The legal issue, says Rehab, is that payments to employees and contractors are subject to privacy because they are not paid from public funds.

However, Deputy Sean Fleming estimated that the Rehab Group’s activities in Ireland are actually funded to the tune of 81 per cent by the taxpayer alone.

Rehab finance director Keith Poole said:

Absolutely, your figures are correct.

That, Fleming said, means the Rehab Group is essentially a semi-State body and should be subject to similar scrutiny.

2. We still don’t know where public money went

The underlying question of how the money provided by the HSE and other State funders filters down in Rehab remains unanswered.

Mary Lou McDonald, TD, wanted to know what the breakdown of the “pot” of funding the Rehab Group receives. “We don’t have that to hand,” was the resounding answer.

The issue of who benefits from what part of the Rehab Group’s revenue and funding structure means that issues like this coffin business controversy takes on a very significant hue.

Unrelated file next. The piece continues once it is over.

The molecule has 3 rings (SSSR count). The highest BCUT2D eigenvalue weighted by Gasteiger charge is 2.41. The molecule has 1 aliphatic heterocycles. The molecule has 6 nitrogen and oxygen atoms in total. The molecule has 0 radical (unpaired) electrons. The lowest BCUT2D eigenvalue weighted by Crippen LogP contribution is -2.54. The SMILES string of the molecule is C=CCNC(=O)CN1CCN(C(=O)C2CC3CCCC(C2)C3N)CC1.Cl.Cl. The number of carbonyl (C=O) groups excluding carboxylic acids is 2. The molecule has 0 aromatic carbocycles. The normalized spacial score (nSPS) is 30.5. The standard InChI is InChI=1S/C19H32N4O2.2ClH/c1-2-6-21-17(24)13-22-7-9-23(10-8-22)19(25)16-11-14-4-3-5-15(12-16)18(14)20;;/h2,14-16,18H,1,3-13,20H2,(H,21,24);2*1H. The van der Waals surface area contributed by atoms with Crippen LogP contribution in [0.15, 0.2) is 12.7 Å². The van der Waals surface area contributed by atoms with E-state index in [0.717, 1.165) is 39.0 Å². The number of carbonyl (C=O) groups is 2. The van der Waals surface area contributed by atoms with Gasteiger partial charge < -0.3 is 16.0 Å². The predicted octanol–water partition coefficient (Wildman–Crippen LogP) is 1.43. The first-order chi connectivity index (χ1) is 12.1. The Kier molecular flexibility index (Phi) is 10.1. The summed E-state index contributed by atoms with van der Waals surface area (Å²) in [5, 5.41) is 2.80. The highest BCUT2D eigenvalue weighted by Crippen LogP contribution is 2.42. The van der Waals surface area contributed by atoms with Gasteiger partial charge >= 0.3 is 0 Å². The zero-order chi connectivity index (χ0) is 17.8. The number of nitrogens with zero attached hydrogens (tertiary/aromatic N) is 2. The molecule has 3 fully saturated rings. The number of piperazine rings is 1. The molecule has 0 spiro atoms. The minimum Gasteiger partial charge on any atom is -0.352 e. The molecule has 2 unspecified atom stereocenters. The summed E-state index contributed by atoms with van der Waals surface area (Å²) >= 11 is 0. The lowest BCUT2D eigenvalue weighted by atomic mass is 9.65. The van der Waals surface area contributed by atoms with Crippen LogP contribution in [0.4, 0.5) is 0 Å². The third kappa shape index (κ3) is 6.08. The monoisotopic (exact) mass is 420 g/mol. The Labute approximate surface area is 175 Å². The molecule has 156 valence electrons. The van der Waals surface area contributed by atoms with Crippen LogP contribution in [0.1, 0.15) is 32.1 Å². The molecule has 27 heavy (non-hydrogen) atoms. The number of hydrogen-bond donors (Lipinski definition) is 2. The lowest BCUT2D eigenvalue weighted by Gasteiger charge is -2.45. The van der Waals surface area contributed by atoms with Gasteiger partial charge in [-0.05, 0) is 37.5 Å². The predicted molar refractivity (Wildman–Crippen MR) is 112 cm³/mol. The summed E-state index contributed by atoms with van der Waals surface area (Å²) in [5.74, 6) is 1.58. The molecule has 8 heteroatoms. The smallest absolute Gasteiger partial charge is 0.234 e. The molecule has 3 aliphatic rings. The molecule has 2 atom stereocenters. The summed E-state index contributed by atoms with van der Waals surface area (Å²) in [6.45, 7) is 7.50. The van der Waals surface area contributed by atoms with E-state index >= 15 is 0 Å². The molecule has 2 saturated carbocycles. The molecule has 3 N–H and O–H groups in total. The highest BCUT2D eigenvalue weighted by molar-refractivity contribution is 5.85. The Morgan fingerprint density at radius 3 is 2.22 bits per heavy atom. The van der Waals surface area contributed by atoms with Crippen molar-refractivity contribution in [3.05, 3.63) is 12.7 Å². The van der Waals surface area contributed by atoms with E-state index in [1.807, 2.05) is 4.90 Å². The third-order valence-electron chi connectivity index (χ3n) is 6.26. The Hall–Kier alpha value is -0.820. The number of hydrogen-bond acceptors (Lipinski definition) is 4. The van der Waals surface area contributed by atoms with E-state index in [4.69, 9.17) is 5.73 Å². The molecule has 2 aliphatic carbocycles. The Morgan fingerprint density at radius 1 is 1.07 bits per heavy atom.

3. The board of the Rehab Group needs a shake-up

It was suggested by the members of the group yesterday that one of the “urgent” items being examined by Dr Molloy in his internal review is the make-up of the Rehab Group board.

Chairperson Brian Kerr noted plaintively yesterday that he had been on the board for 32 years. Each member said they took collective responsibility for the erosion in public trust in Rehab.

“It’s a time for radical, urgent change,” they said.

It is clear that Dr Molloy will be recommending changes to the board – and also in how nominations to the board are made in the first place.

4. Deciding who gets paid what in Rehab is a mess